This paper set out to calculate and compare “plutocratic” inflation to “democratic” inflation in Tanzania using monthly price data from 2003 to 2006 and the 2000/2001 National Household Survey data with the view to assess their impact on the poor.
The paper first compares national inflation for plutocratic weighted price index against the inflation based on democratic weighted price index. Then the paper calculates “plutocratic” and “democratic” inflation for poor households and compares this to the non-poor households. Finally, the paper calculates both the “plutocratic” and “democratic” inflation for the households in the lowest quintile of consumption and compare to similar inflation for the highest quintile. The paper finds that the plutocratic weighted inflation tends to be more sensitive to the changes in the prices of goods that are mostly consumed by the rich, while the democratic weighted inflation tends to be more sensitive to changes in the prices of goods consumed by the poor. The paper further finds that inflation rates based on “plutocratic” weights is generally lower than the inflation rate based on “democratic” weight, suggesting that the official inflation rate, which is based on the plutocratic weighting system, understates the inflationary burden to the poor In particular, the democratic inflation is found to be more pro-poor than plutocratic inflation rate. For this reason, the paper recommends that “democratically weighted” inflation should be preferred to “plutocratic weighted” inflation.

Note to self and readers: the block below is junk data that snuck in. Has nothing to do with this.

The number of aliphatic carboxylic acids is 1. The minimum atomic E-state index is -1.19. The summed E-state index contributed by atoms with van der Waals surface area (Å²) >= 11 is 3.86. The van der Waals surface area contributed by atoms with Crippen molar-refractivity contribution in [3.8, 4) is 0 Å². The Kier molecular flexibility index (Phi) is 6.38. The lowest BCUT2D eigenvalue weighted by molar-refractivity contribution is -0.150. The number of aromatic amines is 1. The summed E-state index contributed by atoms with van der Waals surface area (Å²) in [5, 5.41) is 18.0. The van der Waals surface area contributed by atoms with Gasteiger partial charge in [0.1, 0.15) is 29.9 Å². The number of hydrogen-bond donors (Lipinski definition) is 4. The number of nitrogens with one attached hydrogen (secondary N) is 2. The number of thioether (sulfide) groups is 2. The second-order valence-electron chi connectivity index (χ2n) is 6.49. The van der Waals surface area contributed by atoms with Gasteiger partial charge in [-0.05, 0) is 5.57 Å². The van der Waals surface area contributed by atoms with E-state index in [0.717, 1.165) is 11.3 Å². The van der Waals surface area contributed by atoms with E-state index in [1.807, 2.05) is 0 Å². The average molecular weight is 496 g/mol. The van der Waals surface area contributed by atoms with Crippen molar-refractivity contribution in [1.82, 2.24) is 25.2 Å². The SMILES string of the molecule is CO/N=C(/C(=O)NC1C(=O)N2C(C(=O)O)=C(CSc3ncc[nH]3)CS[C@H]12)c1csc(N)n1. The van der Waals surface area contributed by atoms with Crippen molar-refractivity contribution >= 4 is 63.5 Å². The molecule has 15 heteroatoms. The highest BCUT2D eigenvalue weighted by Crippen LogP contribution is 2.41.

Key Words: Tanzania, Africa, Inflation, Plutocratic Weights, Democratic Weights, CPI
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